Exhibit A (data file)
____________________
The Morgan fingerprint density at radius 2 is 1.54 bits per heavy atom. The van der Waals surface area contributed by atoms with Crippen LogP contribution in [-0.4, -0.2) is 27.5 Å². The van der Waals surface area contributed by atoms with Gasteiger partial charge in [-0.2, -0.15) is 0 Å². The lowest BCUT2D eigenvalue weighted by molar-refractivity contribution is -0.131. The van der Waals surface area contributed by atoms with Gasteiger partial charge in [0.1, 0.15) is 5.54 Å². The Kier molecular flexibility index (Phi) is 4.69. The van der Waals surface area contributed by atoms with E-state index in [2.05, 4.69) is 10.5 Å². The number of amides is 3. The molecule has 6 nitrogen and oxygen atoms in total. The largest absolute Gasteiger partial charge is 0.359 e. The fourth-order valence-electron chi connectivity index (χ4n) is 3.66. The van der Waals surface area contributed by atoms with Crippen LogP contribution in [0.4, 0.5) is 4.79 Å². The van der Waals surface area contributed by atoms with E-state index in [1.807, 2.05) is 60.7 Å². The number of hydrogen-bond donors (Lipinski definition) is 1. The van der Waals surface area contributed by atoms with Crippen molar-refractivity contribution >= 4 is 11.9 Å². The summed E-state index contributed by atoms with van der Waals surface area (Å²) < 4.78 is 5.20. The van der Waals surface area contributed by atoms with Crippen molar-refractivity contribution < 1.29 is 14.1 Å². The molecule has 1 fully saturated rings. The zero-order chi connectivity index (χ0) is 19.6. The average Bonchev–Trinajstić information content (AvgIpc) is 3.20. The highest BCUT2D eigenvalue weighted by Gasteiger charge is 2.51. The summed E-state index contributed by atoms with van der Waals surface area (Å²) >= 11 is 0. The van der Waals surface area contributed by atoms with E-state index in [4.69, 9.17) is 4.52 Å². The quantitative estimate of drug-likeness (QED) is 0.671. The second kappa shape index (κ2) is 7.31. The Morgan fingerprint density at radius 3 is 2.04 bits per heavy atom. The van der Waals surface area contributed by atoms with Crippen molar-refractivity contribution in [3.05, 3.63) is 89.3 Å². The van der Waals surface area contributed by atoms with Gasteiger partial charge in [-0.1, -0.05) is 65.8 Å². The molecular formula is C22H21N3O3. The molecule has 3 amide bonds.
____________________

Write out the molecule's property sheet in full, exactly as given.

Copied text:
The Morgan fingerprint density at radius 2 is 1.54 bits per heavy atom. The van der Waals surface area contributed by atoms with Crippen LogP contribution in [-0.4, -0.2) is 27.5 Å². The van der Waals surface area contributed by atoms with Gasteiger partial charge in [-0.2, -0.15) is 0 Å². The lowest BCUT2D eigenvalue weighted by molar-refractivity contribution is -0.131. The van der Waals surface area contributed by atoms with Gasteiger partial charge in [0.1, 0.15) is 5.54 Å². The Kier molecular flexibility index (Phi) is 4.69. The van der Waals surface area contributed by atoms with E-state index in [2.05, 4.69) is 10.5 Å². The number of amides is 3. The molecule has 6 nitrogen and oxygen atoms in total. The largest absolute Gasteiger partial charge is 0.359 e. The fourth-order valence-electron chi connectivity index (χ4n) is 3.66. The van der Waals surface area contributed by atoms with Crippen LogP contribution in [0.4, 0.5) is 4.79 Å². The van der Waals surface area contributed by atoms with E-state index in [1.807, 2.05) is 60.7 Å². The number of hydrogen-bond donors (Lipinski definition) is 1. The van der Waals surface area contributed by atoms with Crippen molar-refractivity contribution >= 4 is 11.9 Å². The summed E-state index contributed by atoms with van der Waals surface area (Å²) < 4.78 is 5.20. The van der Waals surface area contributed by atoms with Crippen molar-refractivity contribution < 1.29 is 14.1 Å². The molecule has 1 fully saturated rings. The zero-order chi connectivity index (χ0) is 19.6. The average Bonchev–Trinajstić information content (AvgIpc) is 3.20. The highest BCUT2D eigenvalue weighted by Gasteiger charge is 2.51. The summed E-state index contributed by atoms with van der Waals surface area (Å²) >= 11 is 0. The van der Waals surface area contributed by atoms with E-state index in [4.69, 9.17) is 4.52 Å². The quantitative estimate of drug-likeness (QED) is 0.671. The second kappa shape index (κ2) is 7.31. The Morgan fingerprint density at radius 3 is 2.04 bits per heavy atom. The van der Waals surface area contributed by atoms with Crippen molar-refractivity contribution in [3.05, 3.63) is 89.3 Å². The van der Waals surface area contributed by atoms with Gasteiger partial charge in [-0.1, -0.05) is 65.8 Å². The molecular formula is C22H21N3O3. The molecule has 3 amide bonds.